Daniel Ginnetty Pilot photo/ Courtesy Office for Vocations
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Home Parish: St. Mary Parish, Franklin. Seminary: Our Lady of Providence Formation House, Providence, R.I. High School: Xaverian Brothers High School. Hobbies: Piano, music, politics, philosophy.
When was the first time you thought of priesthood?
I began thinking about the priesthood when I was a senior in high school. I was on a retreat for the senior class and made a commitment during prayer to start thinking about a vocation.
What were major Catholic activities you participated in prior to the seminary?
I worked as a sacristan at my parish in Franklin during high school. I was also involved in youth music ministry at St. Jude Parish in Norfolk.
What is your favorite Scripture passage? Why?
Matthew 6: 5-8 is an especially rich Gospel passage. This is Jesus’ teaching on prayer given to his disciples during the Sermon on the Mount. Of course this is an important passage on its own because it is Jesus himself showing us explicitly how we are to pray. ...It emphasizes the intimate relationship God desires with us, in our “inner room,” and it challenges us to come to this place of personal prayer when we least want to.
Who influenced/inspired you to priesthood? Please explain.
Many people have encouraged me to pursue a vocation, especially my pastor growing up at St. Mary’s, Father Tom Walsh. The most direct influence on my vocation was Father David Goodrow who gave me a biography about St. John Vianney when I first told him that I was thinking about a vocation.
What would you say to a young man who thinks he may have a vocation?
Commit to spending some time (if possible daily) praying before the Blessed Sacrament. It is here that Jesus is present most fully and also where we are most ready to listen. Also, read the Scriptures with the thought of your vocation in the back of your mind, looking for passages that stand out to you. Finally, do not look at the seminary fearfully, as an ultimate commitment. Look at it as a place where you will most perfectly discern whether you are fortunate enough to be called to serve the Lord as his priest.
What would people be surprised to know about you?
I am a big fan of Bob Dylan.
What influence (if any) has Pope John Paul II had on your vocation?
I worked as a confirmation retreat leader at the Pope John Paul II Cultural Center when I lived in Washington. There I was inspired by what I learned about Pope John Paul II, especially his leadership ability in a difficult, post-conciliar time for the Church.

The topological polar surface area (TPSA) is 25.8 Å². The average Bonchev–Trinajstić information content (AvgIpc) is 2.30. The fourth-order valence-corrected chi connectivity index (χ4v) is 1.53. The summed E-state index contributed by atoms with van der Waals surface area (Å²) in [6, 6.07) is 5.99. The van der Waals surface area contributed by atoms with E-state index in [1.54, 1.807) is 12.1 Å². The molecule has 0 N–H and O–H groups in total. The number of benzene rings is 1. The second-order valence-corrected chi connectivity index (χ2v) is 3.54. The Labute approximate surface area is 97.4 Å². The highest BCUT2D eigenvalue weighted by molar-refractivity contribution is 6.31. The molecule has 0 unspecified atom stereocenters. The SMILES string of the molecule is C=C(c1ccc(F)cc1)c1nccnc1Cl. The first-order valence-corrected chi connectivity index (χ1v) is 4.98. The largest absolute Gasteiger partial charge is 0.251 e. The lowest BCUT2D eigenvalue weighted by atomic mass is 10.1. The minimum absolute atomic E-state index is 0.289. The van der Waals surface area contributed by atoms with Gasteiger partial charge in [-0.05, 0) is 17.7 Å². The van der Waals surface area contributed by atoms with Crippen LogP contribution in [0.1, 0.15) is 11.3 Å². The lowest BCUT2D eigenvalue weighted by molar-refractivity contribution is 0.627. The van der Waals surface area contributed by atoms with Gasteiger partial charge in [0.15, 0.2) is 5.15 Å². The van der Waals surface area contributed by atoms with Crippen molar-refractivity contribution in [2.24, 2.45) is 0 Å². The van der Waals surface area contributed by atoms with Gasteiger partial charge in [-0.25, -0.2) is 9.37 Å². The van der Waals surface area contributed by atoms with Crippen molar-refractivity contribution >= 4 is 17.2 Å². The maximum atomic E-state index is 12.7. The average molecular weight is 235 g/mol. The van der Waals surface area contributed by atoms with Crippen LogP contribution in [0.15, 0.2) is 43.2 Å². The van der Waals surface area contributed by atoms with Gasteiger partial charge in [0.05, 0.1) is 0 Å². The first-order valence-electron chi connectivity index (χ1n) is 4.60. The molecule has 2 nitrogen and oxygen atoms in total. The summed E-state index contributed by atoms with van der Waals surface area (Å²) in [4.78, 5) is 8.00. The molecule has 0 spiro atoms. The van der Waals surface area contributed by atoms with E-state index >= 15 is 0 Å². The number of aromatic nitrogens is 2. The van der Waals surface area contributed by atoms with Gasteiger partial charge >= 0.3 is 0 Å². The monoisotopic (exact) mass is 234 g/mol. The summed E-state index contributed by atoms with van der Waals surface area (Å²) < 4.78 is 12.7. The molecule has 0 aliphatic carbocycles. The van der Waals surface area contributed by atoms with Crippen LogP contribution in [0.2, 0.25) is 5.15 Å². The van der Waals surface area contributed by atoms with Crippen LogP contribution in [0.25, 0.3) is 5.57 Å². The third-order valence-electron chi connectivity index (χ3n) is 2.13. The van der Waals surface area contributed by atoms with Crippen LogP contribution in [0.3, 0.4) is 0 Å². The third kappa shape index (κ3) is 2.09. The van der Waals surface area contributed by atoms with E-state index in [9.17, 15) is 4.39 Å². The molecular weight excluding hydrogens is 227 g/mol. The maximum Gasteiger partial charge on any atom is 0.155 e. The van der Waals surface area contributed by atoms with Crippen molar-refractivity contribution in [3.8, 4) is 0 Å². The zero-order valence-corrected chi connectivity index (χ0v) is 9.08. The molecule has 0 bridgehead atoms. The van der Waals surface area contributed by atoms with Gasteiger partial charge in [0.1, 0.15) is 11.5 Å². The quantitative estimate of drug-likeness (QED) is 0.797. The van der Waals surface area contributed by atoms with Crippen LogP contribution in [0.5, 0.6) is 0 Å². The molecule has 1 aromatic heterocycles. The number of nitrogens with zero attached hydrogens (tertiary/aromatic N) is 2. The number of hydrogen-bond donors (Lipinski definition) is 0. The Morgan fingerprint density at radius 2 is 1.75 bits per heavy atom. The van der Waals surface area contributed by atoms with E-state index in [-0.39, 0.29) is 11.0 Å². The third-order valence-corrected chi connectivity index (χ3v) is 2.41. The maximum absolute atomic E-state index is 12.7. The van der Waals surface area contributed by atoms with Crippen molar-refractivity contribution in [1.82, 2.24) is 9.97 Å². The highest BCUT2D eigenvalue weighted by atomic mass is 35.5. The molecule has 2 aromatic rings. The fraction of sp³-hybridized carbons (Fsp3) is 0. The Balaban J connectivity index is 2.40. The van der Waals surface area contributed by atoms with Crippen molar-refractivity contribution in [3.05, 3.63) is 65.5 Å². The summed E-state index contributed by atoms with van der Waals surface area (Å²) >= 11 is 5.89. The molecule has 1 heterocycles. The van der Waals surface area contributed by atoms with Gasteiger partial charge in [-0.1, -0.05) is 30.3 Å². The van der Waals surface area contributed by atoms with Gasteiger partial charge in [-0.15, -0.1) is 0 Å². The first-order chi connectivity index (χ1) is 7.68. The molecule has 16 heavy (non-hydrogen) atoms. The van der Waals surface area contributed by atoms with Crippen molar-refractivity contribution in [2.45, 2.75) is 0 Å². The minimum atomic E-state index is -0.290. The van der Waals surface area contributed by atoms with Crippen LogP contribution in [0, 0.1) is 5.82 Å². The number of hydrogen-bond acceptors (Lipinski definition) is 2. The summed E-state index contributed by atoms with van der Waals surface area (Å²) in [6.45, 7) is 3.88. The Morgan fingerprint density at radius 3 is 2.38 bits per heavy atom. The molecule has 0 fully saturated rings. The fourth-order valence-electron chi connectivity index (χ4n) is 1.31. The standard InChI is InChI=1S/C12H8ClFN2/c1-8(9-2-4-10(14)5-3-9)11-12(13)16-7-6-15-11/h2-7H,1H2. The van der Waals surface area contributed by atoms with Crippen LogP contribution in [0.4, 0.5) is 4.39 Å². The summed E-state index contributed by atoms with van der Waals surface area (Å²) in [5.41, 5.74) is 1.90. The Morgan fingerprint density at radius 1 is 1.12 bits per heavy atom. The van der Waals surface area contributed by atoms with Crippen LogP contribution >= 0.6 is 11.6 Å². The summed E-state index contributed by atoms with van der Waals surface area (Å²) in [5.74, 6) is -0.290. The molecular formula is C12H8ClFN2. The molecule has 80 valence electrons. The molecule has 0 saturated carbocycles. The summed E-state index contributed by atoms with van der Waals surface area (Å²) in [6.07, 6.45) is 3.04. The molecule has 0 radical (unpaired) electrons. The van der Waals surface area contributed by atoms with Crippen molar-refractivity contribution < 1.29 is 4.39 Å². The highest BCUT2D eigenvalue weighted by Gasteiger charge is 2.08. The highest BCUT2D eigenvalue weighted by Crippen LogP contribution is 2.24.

How did you come to know Jesus Christ?
The Basilica of the National Shrine of the Immaculate Conception is practically on my college campus, the Catholic University of America. I began going to Mass daily at the basilica, partly because of the beauty of its liturgies. I started to truly love the Mass and of course, to love the Mass is a major step toward knowing and loving Jesus Christ.
What signs led you to believe that God was calling you to be a priest?
Encouragement that other people gave me, even when they did not know that I was discerning a vocation. Also, my prayer always seemed to lead me towards pursuing this vocation.
Please describe the importance of prayer in your life.
Prayer is where I am the most intimate with God, yet always remembering myself within the plural “we” of the Catholic Church. Prayer gives me the strength to live in the life that Jesus died to give; and, it also reveals to me more and more what that life consists of.
What are some of your favorite and most important spiritual readings/books/passages?
The most important book I ever read, barring the bible (which I discussed above), was a biography about St. John Vianney...the patron saint of parish priests.
Through the cardinal, God is calling you personally to help rebuild his Church. How must the priest respond to this mandate today?
The priest must be prepared to serve the Church in humility because he has to bring God, not himself, to the laymen.
How does the priest best follow in the footsteps of the Apostles?
By staying committed to the word of God in the Scriptures, keeping up with regular good spiritual reading, and committing himself daily to be worthy of this vocation.
The Pilot, in cooperation with the Office of Vocations, is publishing a series of brief profiles of the men preparing for the priesthood in the Archdiocese of Boston. For other profiles or if you think God may be calling you to a vocation to the priesthood or religious life, visit the Vocations Office Web site at www.VocationsBoston.org.